Thursday, March 7, 2013

Parakeets and Hurricanes

It was time to venture on a trip into downtown New Orleans.  The office staff at Bayou Segnette State Park had strongly recommended parking and taking the Algiers Ferry as walk on customers.  This option cost us $5 to park (cash only) and the ferry itself was free.  Well worth it, when evaluating the stress and cost of driving and parking in the city of New Orleans.  When we arrived the parking attendant advised us to hurry as a ferry was just about to cross the river.  We ran up the ramp, through the station, and onto the ferry just in time.  Shortly after securing a spot standing on the outside passenger deck, the whistle blew and the large boat began it's slow chug across the mighty Mississippi River.  It appears the hours for the ferry have changed since our visit in early March.  We were able to stay in the city much later than the hours currently shown.  This link will provide details on the Algiers Ferry.
Truman riding the ferry
Getting a better view in Dad's arms
The mighty Mississippi
   
The city side dock is located right next to the Audubon Aquarium of the Americas.  We thoroughly enjoyed our visit here.  The facility was extremely family friendly and hands on.  The highlight of the experience was definitely Parakeet Pointe.  This exhibit is included with general admission and contains hundreds of free flying colorful parakeets in an 800 square foot outdoor environment.  Feed sticks can be purchased prior to entry for $1.50 each, but are not necessary in order to interact with the parakeets.  We had little birds literally all around us.  They were on Truman's stroller, hanging from Brian's pockets, and trying to sneak a ride in the diaper bag.  It was like nothing I had ever experienced.  Information regarding aquarium admission, hours, and exhibits can be found using the link below.
Not quite sure about the Parakeets
And parakeets in pockets 
Family photo in front of the tropical tank

After the aquarium we made our way towards Pat O'Brien's, the home of the original Hurricane.  Even though the walk from the Aquarium to Pat O'Brien's was just a few blocks our pace could best be described as a leisurely stroll.  The architecture of New Orleans is quite beautiful.  It was hard to focus on our destination.  There was so much to look at, we found ourselves easily sidetracked.  Along the way we stopped to listen to some street musicians.  After a few minutes and a quick picture, we dropped a few coins in the open fiddle case and continued on our way.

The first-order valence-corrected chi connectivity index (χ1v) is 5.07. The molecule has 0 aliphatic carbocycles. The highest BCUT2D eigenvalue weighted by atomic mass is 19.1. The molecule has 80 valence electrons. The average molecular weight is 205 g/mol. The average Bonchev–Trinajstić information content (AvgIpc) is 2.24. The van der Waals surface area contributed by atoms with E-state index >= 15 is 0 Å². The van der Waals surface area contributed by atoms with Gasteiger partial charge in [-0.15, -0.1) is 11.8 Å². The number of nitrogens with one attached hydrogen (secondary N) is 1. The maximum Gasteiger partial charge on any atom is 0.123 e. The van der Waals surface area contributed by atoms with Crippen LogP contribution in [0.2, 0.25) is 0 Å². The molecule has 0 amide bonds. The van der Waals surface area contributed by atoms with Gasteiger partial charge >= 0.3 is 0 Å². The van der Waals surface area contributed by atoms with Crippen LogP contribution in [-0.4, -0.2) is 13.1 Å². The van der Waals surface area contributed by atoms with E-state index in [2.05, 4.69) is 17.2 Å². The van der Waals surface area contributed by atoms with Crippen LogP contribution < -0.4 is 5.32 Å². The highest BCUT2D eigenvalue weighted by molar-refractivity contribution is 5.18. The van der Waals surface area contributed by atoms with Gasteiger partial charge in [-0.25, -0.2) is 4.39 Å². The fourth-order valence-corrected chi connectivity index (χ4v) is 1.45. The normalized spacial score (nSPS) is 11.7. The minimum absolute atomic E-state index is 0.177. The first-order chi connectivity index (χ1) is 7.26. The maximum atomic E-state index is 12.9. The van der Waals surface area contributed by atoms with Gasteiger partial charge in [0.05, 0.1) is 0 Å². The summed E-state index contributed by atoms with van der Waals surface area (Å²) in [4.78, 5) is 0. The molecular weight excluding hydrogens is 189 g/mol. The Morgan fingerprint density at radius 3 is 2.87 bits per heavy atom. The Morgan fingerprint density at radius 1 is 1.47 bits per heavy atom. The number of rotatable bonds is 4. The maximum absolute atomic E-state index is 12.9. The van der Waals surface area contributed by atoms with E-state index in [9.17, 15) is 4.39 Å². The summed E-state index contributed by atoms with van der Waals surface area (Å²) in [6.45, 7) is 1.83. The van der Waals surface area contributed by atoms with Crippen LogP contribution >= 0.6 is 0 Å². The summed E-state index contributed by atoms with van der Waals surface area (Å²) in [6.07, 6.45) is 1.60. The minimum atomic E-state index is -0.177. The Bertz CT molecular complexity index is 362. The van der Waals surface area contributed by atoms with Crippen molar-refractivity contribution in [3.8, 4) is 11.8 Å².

Street performers in the French Quarter 
We finally stumbled upon Pat O'Brien's, excited to finally quench our thirst with a delicious fruity hurricane and still rubber necking the sites, we nearly bumped into a burly bouncer.  He promptly directed us to enter through the courtyard.  Apparently the entrance we had found was for the bar and only those over 21 may enter via the bar entrance.  The access we needed was just around the corner.  We entered and were immediately seated.  The courtyard embodied the essence of New Orleans as well with brick walls covered with ivy, ornately railed second story verandas, wrought iron tables and chairs, and several fountains.  The place was full of people enjoying their pretty red drinks.  We ordered two and a side of fries for Truman.  We also ordered the Pasta Primavera.  The food was decent and the drinks were divine.  Check out the link for the New Orleans location.
Pat O'Brien's famous hurricanes

By the time we left the restaurant it was dark and the city's night life had come alive.  As we made our way back towards the ferry, we found the streets full of street performers, vendors, and tourists.  Tired and stuffed we boarded the boat that would take us back to the car.  We had a sleeping baby and two content parents at the end of our first day in the city.  We had hardly made a dent in our list of New Orleans exploration musts.  We couldn't wait to come back and check out more of this amazing city!
One sleeping baby
Two smiling parents

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